During a networking meeting the other day, I was chatting with a recent graduate about marketing influence weapons.
Before starting her first role as a social media marketing manager for a local business, she studied psychology at university.
There is considerable crossover between psychology and marketing.
One of my favourite business books is Influence: The Psychology of Persuasion, by Dr Robert B. Cialdini.
In this blog post, six ‘weapons’ of influence from this seminal book that you can use to boost your small business marketing success.
1 – Likeability
It’s easier to say yes to someone if you like them.
The science of influence and persuasion suggests there are three elements to liking someone.
We tend to like people who are similar to us.
We also like those who pay us compliments.
Finally, we like people who cooperate with us and help us make progress towards common goals.
To put this weapon of influence to work in your marketing, you could identify areas of shared interests with your customers.
Make sure you give them (genuine) compliments, and then get down to business, working together towards achieving a common goal.
2 – Reciprocity
Human nature is a funny thing. As a result of social obligation, we are more likely to do something for someone who has already done something for us.
The best example of this is when your waiter or waitress gives you a mint with your bill.
A study found that leaving a single mint with the bill increased the value of tips by an average of 3%. Not bad for a small investment.
However, leaving the customer with two mints resulted in a 14% tip uplift.
Better still, if the waiter left one mint, starts to walk away but then comes back and says, “For you nice people, here’s an extra mint,” his tips increased by 23%!
What can you give your prospective customers for free, in a way that makes them feel special, so they feel socially obligated to do something for you?
3 – Scarcity
Another driver of human nature is wanting something more if it is scarce or even completely unavailable.
By limiting the availability of your service or special offer, you make it more appealing to the prospective customer.
So rather than offering a first meeting (at your expense and without obligation), why not publicise that you provide five initial consultations each quarter?
And when they are gone, they are gone!
4 – Authority
Credible experts influence us more than less trustworthy advisers.
You can boost your authority by demonstrating your professional credentials.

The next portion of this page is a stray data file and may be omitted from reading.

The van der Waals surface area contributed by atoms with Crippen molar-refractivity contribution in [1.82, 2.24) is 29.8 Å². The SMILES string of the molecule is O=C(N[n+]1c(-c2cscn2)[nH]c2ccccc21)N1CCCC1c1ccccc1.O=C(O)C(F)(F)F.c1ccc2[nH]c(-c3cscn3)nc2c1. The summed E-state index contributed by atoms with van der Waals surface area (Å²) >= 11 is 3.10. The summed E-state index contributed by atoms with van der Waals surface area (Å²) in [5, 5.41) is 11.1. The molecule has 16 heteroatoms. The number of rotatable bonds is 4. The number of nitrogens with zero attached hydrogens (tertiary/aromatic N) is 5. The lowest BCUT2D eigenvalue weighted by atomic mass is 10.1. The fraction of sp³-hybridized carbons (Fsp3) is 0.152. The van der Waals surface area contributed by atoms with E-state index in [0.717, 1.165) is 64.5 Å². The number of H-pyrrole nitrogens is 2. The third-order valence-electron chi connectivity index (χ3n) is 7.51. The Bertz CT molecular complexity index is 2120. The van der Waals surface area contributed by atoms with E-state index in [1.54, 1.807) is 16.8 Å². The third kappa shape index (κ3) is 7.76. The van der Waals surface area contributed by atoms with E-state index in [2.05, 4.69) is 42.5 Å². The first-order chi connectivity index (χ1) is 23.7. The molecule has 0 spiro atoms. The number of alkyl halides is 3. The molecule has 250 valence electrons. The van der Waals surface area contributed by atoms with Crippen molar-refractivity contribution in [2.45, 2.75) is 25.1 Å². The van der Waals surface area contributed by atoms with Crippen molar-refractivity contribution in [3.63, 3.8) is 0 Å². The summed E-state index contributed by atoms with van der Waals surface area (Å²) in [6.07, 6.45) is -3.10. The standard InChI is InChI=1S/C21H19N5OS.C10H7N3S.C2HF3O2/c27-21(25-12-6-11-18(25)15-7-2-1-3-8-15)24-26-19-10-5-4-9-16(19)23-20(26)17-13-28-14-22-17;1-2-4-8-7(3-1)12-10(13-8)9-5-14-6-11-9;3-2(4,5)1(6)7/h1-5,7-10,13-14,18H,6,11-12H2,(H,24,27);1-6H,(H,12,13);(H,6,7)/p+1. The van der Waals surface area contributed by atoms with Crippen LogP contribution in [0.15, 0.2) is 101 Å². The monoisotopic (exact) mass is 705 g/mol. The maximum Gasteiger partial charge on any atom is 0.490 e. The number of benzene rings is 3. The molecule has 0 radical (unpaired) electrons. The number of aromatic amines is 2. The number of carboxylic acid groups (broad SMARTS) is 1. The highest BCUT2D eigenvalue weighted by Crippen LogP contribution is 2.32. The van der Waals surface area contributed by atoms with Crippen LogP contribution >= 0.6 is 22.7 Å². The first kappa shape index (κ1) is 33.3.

If you’re a member of a professional body, trade association or guild, make sure that you mention it in your website profile and on social media. Use accreditation logos where appropriate.
This weapon of influence doesn’t stop at qualifications and memberships, though.
Another way to demonstrate authority is to show your prospective customer that you deeply understand the issues they face and know how to solve them.
Content marketing plays a significant role here. By writing about pain points in blogs (or talking about them on podcasts or videos), you demonstrate your authority to deal effectively with the subject matter.
We like PR to demonstrate authority, too; getting your name in the national or trade press as a subject matter expert is a very effective way to boost your perceived authority.
5 – Consistency
This weapon of influence takes time to build, but it’s well worth the effort.
It’s also linked to commitment, gaining a series of small but increasingly growing commitments before building up to the big one.
The lesson here for small business owners is to stick to consistent messages delivered regularly over a long period.
Don’t expect to get significant results on day one or even month one of your content marketing campaign. Great things take time.
When seeking commitment from a prospective customer, start small and build it up.
In building sales funnels for small businesses, a small commitment might be to sign up for a free email newsletter. This newsletter, delivered weekly, demonstrates consistency over time.
A slightly more significant commitment is to attend a free 45-minute webinar, addressing a particular concern of the prospective customer (remember the ‘authority’ weapon of influence above?).
At the end of that webinar, offer a limited number (remember scarcity!) of initial appointments.
6 – Social proof
If a prospective customer isn’t sure about a particular course of action, they will likely look to the experiences of others before making a decision.
This social proof is a potent weapon of influence for small businesses.
In practical terms, it means gathering and sharing testimonials.
If people similar to the prospective customer (remember likeability!) have already experienced your service and liked it, it increases your chances of engagement with the potential customer.
Put a name and photo to every testimonial; we’re naturally suspicious of testimonials from Mr R in Surrey, who could be a fictional character instead of a genuine customer.
You can take social proof to the next level by producing short video testimonials with real-life customers, talking about their experience working with you and how your service made a positive difference in their lives.
Other forms of social proof for small businesses include press mentions, winning industry or local awards, and client satisfaction survey results. It’s not all about testimonials.
These are six potent weapons of influence and persuasion to consider in your marketing.
How many of these are you using in each of your marketing strategies? How could you boost your marketing success by adding some or all of them to your next campaign?